Vets and doctors have teamed up to develop a blood test that could spot the early signs of liver disease in dogs.
The test is set to be launched worldwide and could help vets to identify damage and start treatment early.
As well as saving many lives, it will reduce the number of dogs that have to undergo invasive liver biopsies, according to the University of Edinburgh.
Diagnosis of liver disease in dogs is challenging and spotting the early signs of damage is key to treatment. Current diagnosis is based on biopsies, which are expensive and can lead to complications.
Vets at the University’s Royal (Dick) School of Veterinary Studies worked with medical doctors to look at blood levels of the molecule miR-122 in dogs. In humans with liver disease, the molecule is found in high levels.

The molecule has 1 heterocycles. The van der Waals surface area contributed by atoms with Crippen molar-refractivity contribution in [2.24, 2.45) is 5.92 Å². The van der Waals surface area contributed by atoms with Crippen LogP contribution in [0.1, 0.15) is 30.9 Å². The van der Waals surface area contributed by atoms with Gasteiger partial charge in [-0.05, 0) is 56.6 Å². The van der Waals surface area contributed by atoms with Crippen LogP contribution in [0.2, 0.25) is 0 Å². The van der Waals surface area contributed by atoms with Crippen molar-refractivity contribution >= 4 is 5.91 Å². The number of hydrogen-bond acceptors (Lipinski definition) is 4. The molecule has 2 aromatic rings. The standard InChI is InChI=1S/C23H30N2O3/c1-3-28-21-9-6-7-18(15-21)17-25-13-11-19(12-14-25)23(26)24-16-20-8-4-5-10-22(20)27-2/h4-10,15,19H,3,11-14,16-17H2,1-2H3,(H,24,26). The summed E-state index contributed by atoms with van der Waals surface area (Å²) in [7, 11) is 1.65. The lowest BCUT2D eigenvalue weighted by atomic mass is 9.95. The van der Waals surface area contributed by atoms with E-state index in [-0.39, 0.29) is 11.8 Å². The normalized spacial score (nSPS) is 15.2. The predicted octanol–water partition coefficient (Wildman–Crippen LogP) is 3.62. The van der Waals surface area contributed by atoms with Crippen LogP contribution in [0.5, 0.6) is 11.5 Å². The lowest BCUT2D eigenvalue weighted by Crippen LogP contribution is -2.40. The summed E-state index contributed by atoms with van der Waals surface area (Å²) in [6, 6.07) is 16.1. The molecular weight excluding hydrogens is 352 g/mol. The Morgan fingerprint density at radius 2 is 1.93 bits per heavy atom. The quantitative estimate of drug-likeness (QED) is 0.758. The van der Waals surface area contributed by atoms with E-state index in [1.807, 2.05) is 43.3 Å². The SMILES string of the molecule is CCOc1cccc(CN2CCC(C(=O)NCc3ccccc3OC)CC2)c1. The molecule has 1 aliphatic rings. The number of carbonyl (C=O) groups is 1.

Out of 250 dogs tested, those with liver disease were found to have significantly higher levels of miR-122, compared with healthy dogs and those with different diseases that did not affect the liver.
Lead veterinary researcher, Professor Richard Mellanby, said: “We have found a specific, sensitive and non-invasive way to detect liver damage in dogs. We hope that our test will greatly improve outcomes by allowing vets to make rapid and accurate diagnosis.”
NHS doctor Dr James Dear, who co-led the study, added: “I am delighted that the blood test we developed to improve the diagnosis of liver disease in humans can be used to help dogs too.”
The team plan to launch a testing kit worldwide.